What's It Really Like to Live Through Breast Cancer?
Even when cancer was over, it wasn't over. After the mastectomy was called off, there were still six weeks of radiation treatments to undergo to help prevent the cancer's return. There was a course of tamoxifen, an oral medication that could reduce recurrence by up to 50 percent, but that came with its own set of side effects. It gave Valerie insomnia and hot flashes, and left her unable to walk two blocks without resting.
Two years after she noticed the peau d'orange, 19 months after the cancer vanished, she was still visiting the radiologist's office every three months. The doctor would do a sonogram and mammogram and zero in on a few tiny areas that concerned him, pressing the biopsy needle into her breast to remove this or that bit of tissue for testing. But the tests always came back negative. Eventually, Valerie didn't bother to worry.
Just after the 4th of July weekend, she came in for her scheduled scans. This time there were five troubling areas, the fifth of which was deep inside her breast. Last one, last one, last one, Valerie thought. The needle hurt terribly.
The fifth area turned out to be a four-millimeter tumor. Valerie called Oratz. She let herself be indignant: Hadn't she taken a course of preventive drugs, been injected with gallons of toxic chemicals and zapped with hours of gamma rays? Hadn't she been that one-in-a-million case—managing to have nearly every side effect of every treatment she'd undergone, but also managing to disappear a cancer so prolific it might have killed her? She needed order. She needed things to make sense. She was lucky? She was unlucky? She was neither. It wasn't that simple. It was a story still unfolding—there was no way to know the end yet. And it was a story that was only hers. She remembers Oratz telling her, "Don't project anything you've heard about anyone else onto yourself. Your situation is different. Your story will be unique."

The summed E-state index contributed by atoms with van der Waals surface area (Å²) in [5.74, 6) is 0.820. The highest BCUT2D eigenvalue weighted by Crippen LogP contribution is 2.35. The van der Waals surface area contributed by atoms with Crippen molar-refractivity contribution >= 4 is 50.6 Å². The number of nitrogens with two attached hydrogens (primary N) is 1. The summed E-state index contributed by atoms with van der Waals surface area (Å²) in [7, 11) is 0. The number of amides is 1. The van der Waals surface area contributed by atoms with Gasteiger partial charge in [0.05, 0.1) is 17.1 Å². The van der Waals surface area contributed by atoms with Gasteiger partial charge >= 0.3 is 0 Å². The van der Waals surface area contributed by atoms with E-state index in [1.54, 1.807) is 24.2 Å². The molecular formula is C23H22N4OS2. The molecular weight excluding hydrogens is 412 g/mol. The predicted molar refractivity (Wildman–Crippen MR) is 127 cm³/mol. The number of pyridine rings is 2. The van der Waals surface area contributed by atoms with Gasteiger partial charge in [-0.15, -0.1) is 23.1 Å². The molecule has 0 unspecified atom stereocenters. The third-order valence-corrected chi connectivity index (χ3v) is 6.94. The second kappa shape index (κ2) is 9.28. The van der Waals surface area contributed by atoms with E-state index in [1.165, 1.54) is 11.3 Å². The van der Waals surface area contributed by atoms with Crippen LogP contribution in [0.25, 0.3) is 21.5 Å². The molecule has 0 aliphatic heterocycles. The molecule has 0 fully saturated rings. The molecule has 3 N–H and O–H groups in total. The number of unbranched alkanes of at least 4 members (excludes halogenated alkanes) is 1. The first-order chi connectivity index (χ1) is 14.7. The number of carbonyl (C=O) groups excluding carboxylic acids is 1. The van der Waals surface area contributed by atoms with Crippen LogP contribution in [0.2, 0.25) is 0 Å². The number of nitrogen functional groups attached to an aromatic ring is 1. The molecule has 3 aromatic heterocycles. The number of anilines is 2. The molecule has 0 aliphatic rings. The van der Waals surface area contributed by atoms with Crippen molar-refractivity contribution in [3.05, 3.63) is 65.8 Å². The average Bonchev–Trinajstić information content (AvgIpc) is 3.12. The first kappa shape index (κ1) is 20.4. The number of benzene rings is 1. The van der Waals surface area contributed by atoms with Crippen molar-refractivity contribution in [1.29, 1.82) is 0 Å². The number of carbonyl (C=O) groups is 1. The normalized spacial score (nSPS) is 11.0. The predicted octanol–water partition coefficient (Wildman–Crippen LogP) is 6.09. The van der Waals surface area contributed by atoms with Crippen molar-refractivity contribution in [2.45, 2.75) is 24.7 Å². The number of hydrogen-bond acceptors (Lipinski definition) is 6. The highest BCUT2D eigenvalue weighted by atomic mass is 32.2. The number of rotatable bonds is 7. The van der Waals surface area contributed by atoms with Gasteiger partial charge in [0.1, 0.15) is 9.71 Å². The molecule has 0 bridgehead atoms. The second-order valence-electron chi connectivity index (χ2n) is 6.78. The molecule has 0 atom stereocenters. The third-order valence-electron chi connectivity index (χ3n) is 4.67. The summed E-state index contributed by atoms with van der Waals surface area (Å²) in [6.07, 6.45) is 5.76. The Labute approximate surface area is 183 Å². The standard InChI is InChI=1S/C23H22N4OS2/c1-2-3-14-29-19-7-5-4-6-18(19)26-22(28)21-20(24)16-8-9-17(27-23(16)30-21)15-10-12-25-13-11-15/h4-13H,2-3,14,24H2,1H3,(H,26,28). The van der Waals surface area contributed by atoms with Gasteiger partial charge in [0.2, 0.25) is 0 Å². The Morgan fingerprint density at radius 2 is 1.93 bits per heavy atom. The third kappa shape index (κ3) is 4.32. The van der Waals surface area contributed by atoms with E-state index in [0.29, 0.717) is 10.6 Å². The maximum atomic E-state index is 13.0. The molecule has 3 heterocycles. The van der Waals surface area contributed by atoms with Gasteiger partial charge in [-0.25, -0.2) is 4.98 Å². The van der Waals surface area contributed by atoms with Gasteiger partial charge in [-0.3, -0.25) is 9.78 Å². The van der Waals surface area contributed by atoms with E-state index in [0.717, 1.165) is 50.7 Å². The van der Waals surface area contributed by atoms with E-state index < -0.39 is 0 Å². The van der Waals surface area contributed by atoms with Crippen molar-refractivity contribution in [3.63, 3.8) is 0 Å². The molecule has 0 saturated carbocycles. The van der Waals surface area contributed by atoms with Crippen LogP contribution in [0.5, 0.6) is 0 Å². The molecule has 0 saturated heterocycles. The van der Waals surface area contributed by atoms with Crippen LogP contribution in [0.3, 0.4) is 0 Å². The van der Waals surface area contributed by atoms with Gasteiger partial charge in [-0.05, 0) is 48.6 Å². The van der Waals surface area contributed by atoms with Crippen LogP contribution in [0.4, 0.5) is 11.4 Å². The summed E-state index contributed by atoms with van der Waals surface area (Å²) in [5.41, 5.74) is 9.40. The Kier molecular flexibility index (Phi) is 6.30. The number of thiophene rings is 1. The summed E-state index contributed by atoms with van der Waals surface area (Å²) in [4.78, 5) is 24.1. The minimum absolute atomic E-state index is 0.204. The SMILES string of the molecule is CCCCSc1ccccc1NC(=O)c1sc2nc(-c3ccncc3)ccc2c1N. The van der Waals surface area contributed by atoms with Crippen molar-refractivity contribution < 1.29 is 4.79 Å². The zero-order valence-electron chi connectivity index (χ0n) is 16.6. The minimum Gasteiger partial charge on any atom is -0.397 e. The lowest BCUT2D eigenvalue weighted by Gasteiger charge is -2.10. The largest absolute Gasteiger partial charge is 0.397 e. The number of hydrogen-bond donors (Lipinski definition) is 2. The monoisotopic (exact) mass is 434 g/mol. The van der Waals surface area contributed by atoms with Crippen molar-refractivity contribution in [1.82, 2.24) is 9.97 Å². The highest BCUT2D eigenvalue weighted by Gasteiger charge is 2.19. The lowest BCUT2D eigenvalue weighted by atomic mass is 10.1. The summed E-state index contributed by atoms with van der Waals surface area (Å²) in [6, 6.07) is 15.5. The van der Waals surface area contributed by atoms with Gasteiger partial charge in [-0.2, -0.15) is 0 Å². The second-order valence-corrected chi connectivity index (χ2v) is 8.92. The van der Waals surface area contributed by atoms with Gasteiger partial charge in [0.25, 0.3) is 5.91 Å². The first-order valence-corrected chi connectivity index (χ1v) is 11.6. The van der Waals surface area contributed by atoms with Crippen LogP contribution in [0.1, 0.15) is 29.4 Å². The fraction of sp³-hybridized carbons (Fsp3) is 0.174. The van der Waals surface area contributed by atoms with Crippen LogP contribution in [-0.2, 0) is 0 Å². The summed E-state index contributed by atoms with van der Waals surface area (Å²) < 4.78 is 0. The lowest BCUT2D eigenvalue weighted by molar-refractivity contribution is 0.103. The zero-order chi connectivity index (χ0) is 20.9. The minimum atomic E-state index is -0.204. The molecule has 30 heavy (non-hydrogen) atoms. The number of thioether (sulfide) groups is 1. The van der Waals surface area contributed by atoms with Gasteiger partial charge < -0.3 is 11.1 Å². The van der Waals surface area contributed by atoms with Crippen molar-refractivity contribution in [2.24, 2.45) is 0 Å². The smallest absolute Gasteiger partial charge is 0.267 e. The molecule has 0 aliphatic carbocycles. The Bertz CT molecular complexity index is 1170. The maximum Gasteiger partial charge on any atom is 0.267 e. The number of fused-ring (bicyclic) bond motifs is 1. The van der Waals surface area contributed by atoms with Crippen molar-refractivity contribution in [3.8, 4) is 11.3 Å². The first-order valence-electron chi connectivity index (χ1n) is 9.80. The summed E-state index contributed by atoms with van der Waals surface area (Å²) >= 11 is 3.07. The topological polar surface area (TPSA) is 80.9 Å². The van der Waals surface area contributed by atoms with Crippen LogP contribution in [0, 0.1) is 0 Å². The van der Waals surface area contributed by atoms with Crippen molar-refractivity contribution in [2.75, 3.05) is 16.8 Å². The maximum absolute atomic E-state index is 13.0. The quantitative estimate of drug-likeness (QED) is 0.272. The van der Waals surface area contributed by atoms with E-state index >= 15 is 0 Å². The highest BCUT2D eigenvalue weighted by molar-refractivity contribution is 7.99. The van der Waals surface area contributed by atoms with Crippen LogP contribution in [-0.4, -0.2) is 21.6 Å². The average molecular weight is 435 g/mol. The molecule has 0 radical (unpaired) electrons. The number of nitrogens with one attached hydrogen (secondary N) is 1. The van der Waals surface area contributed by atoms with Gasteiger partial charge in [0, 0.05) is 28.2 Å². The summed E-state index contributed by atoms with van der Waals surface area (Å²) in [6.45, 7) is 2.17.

A double mastectomy was scheduled again. This time there would be no last-minute reprieve. At least, Valerie told herself, the surgery would negate the need for more chemo. She contacted a surgeon who said he would be able to spare her nipples, making reconstruction less complicated. Insurance wouldn't fully cover the surgery. She thought about what else she could do with the money she'd have to pay out of pocket—buy a car, perhaps—and then decided to move forward. "I was terrified of being disfigured," she says. In post-op, she woke in the midst of a violent reaction to her anesthesia. "A nurse was holding my chest as I retched so I wouldn't rip out my stitches."
Once she recovered, Ken came in to see her. He said, "You look so beautiful." She knew she looked terrible. She thought, What, did he read a book that says you're supposed to say that? She didn't understand that he was just so happy to see her, so happy she was alive, until he told her they hadn't been able to save her right nipple after all because the surgeon had found a tumor just beneath the areola and another elsewhere in the breast. All those tests, all those hollow, prodding needles, and still—still—there was no way to be sure they'd found it all.